BOTTOM LINE: A Cringey Boxing Spectacle… Minus the Boxing
Rating: 1.75 /5
Skin N Swear: One kiss scene and a few swear words in Hindi
|Platform: Amazon||Genre: Sports, Drama|
What Is the Story About?
Aziz Ali AKA Ajju Bhai is a gangster who works as an enforcer for Jafar Bhai alongside his friend, Munna. One day, when he goes to visit his trainer friend, he happens upon a boxer who is training. His friend introduces him to the world of boxing through Muhammad Ali videos and he gets hooked. Aziz now wants to be a boxer but he has to prove himself to Nana Prabhu, a famous boxing coach who happens to live in his area. Will he be able to convince him to take him on as a student and help him leave his old life behind?
The standout in this film is Paresh Rawal who portrays Coach Nana Prabhu. Of course, the film leads Farhan Akhtar and Mrunal Thakur, who portrays Aziz Ali and Dr. Ananya Prabhu gets most of the screen time and leave a few memorable tidbits throughout the movie, but Rawal manages to make a worthless script look …slightly less worthless (Not his fault, the scriptwriter failed him). Hussain Dalal manages to be in the movie. Supriya Pathak and Darshan Kumaar are okay, but that’s because of their lesser on-screen presence.
Same old, same old.
The lead protagonist comes from the streets. He meets a woman in an “unconventional way”. The woman is disgusted by him and then sees his sensitive side – instantly making him attractive. The protagonist finds his “path” and a coach to train him. The woman, now his love interest, motivates him. He wins a few matches and becomes a renowned athlete. He then does something that will make him hated in the eyes of the public, his coach (teammates and peers, if he has any) and love interest. He is unable to take up the sport for some reason. He gets a chance to come back to the sport later in life for which he will somehow find the motivation. His love interest will die for additional motivation. Eventually, even his coach will take him back. He will undergo a lot of training and miraculously start winning (even though he has been out of the game for years), eventually reaching the finals. He will then become the winner with a comeback victory. Cut to black.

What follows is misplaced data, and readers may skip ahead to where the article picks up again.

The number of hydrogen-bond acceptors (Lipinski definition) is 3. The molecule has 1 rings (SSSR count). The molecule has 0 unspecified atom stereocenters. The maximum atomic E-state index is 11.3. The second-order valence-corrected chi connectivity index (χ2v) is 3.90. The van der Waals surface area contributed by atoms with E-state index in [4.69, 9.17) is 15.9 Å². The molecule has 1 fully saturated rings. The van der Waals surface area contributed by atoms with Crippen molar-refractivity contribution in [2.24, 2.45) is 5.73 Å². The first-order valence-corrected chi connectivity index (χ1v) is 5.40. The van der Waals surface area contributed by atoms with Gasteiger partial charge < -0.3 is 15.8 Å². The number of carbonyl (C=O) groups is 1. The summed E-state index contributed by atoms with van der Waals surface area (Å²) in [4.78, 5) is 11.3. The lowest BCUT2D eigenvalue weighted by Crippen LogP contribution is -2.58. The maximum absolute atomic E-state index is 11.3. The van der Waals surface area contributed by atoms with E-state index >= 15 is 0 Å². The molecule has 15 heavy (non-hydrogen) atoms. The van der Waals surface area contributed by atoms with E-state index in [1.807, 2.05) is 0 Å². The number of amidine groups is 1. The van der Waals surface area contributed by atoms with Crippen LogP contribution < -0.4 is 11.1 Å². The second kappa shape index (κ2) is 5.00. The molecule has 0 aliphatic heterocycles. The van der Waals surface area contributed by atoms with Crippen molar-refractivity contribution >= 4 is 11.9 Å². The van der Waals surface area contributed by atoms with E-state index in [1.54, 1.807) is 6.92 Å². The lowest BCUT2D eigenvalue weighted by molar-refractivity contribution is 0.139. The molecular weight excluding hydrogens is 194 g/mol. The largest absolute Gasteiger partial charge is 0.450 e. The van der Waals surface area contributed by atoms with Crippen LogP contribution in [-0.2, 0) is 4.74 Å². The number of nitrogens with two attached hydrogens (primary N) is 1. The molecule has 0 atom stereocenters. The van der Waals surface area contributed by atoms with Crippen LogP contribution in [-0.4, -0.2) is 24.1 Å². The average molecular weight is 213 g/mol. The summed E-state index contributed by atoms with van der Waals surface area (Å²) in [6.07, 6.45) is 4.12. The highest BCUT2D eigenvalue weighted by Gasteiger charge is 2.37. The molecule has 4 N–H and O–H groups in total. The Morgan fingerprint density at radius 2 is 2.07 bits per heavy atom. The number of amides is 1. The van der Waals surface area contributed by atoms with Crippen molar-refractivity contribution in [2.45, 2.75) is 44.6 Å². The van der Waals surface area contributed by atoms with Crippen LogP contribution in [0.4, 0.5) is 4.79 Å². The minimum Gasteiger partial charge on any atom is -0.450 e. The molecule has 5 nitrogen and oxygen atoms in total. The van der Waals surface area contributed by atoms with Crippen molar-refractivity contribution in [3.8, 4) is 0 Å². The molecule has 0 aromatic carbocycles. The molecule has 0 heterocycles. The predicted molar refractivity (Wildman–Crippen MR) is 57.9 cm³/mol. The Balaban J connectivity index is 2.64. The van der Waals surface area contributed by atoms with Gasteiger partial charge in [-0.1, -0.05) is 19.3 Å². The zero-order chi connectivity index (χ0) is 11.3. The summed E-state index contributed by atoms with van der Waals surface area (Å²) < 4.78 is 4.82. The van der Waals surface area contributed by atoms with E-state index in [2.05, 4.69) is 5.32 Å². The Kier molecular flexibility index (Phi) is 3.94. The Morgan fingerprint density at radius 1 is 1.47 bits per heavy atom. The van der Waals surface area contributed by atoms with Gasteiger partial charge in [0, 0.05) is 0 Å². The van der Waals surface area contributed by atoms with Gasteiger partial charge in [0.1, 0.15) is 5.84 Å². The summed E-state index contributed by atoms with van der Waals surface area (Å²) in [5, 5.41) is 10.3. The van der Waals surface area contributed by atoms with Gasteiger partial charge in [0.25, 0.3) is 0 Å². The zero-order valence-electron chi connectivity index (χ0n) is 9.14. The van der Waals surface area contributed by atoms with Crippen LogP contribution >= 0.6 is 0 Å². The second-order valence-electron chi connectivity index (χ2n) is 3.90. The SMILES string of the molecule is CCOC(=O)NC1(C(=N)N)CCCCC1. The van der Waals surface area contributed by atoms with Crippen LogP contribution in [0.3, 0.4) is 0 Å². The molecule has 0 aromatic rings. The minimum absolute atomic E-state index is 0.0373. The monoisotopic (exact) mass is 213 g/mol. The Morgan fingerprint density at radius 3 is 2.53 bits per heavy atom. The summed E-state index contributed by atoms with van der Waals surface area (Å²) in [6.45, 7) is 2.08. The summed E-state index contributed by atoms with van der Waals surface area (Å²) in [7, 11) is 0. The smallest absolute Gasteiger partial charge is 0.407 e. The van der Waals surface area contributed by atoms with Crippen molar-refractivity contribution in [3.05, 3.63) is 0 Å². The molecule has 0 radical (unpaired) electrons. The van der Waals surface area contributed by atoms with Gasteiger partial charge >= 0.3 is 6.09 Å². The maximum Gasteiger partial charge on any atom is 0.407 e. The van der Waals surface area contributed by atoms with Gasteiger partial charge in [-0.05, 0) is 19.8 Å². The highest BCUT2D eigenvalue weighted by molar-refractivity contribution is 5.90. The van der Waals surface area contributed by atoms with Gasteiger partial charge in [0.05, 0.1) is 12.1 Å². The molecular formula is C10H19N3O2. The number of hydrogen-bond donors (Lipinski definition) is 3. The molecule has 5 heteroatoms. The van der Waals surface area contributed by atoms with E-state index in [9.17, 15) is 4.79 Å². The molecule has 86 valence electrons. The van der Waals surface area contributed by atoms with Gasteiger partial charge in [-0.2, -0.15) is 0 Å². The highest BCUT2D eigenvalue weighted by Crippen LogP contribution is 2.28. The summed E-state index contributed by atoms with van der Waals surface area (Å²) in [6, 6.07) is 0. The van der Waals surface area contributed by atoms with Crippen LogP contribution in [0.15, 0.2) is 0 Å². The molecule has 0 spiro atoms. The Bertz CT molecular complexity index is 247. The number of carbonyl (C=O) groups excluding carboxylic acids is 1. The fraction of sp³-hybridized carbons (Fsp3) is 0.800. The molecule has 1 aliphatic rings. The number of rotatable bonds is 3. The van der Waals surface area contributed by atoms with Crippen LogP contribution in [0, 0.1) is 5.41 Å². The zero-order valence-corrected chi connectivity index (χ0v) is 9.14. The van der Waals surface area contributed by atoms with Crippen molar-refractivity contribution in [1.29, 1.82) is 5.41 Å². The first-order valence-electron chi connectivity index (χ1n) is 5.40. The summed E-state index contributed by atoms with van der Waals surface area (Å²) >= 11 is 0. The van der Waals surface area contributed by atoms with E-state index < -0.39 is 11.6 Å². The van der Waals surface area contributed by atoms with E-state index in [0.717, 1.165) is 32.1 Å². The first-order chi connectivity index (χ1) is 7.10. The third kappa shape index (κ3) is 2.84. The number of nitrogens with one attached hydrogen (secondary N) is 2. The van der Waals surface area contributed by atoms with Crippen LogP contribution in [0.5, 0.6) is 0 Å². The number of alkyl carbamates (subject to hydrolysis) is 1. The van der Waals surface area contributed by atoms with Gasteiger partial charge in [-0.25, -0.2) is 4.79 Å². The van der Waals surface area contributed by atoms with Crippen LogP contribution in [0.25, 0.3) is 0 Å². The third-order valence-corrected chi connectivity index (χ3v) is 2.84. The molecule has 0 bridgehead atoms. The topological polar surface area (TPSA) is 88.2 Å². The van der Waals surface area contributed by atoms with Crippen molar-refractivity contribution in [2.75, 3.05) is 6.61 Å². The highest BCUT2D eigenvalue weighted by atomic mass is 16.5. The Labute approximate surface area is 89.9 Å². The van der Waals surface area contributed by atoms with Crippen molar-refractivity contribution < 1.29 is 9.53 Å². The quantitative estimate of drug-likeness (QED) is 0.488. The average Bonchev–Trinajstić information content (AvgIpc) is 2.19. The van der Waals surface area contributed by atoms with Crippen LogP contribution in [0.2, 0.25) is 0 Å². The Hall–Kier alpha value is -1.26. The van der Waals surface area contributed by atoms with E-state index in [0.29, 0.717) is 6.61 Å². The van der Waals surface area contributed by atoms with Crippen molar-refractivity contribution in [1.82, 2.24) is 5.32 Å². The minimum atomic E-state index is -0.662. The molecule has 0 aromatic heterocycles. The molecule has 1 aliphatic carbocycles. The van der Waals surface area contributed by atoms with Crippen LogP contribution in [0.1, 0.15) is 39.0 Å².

This flick somehow manages to stick in so many sport film conventional genre clichés without any fresh ideas, that the movie’s existence is almost astounding. Sure, some of the aforementioned clichés may be out of order in this film but many parts of this movie can be seen in other sports dramas like ‘Southpaw’, ‘Sultan’, ‘Captain’ among others .
And calling this movie a boxing film is kind of a stretch. Toofaan is more of a cringey romance film which is themed around boxing – which doesn’t even have any proper on-screen chemistry between the two lovers (Aziz and Ananya). Actually, Coach Nana Prabhu’s love for coaching had more onscreen chemistry than Farhan Akhtar and Mrunal Thakur (which is saying something).
Talking about the coach, choosing Paresh Rawal as the boxing coach is actually funny. He has to play a nuanced, famous, bad-ass boxing coach and a loving father – both wrapped up into the role of a closet Islamophobe. And if the script isn’t as bad as it is, he might have actually pulled off the role. And still, he somehow manages to be the best actor on screen – showing his prowess as a talented actor (and how awful the script is). Still, there are a few decent scenes on screen, with one of the best ones featuring Paresh Rawal suddenly bursting into tears. That is truly unexpected and actually heart-wrenching. A brilliant piece of acting, which is surrounded by cinematic excrement (sorry, hve to be blunt here).